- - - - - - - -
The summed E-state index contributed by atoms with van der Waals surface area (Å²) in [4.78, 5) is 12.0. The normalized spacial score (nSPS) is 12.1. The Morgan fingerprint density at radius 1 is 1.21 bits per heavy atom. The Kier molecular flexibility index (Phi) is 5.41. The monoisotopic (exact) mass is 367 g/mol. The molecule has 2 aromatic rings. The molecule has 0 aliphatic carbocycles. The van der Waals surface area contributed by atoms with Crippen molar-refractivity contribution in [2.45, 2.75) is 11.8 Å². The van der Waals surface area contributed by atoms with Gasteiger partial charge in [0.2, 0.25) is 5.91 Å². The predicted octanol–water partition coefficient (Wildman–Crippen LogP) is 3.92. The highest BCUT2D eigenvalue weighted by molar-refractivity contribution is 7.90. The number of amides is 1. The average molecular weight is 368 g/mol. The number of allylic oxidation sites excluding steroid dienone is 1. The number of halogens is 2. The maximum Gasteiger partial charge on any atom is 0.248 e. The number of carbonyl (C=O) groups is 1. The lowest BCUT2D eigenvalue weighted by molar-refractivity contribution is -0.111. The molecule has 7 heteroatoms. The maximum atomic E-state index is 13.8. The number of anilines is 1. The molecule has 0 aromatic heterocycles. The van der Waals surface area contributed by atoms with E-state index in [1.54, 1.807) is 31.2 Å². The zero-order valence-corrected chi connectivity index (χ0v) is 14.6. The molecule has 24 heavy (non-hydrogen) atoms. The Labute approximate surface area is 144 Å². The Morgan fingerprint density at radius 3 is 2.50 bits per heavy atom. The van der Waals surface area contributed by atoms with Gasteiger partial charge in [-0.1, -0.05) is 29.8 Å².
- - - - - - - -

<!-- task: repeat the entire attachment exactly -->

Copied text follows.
The summed E-state index contributed by atoms with van der Waals surface area (Å²) in [4.78, 5) is 12.0. The normalized spacial score (nSPS) is 12.1. The Morgan fingerprint density at radius 1 is 1.21 bits per heavy atom. The Kier molecular flexibility index (Phi) is 5.41. The monoisotopic (exact) mass is 367 g/mol. The molecule has 2 aromatic rings. The molecule has 0 aliphatic carbocycles. The van der Waals surface area contributed by atoms with Crippen molar-refractivity contribution in [2.45, 2.75) is 11.8 Å². The van der Waals surface area contributed by atoms with Gasteiger partial charge in [0.2, 0.25) is 5.91 Å². The predicted octanol–water partition coefficient (Wildman–Crippen LogP) is 3.92. The highest BCUT2D eigenvalue weighted by molar-refractivity contribution is 7.90. The number of amides is 1. The average molecular weight is 368 g/mol. The number of allylic oxidation sites excluding steroid dienone is 1. The number of halogens is 2. The maximum Gasteiger partial charge on any atom is 0.248 e. The number of carbonyl (C=O) groups is 1. The lowest BCUT2D eigenvalue weighted by molar-refractivity contribution is -0.111. The molecule has 7 heteroatoms. The maximum atomic E-state index is 13.8. The number of anilines is 1. The molecule has 0 aromatic heterocycles. The van der Waals surface area contributed by atoms with E-state index in [1.54, 1.807) is 31.2 Å². The zero-order valence-corrected chi connectivity index (χ0v) is 14.6. The molecule has 24 heavy (non-hydrogen) atoms. The Labute approximate surface area is 144 Å². The Morgan fingerprint density at radius 3 is 2.50 bits per heavy atom. The van der Waals surface area contributed by atoms with Gasteiger partial charge in [-0.1, -0.05) is 29.8 Å².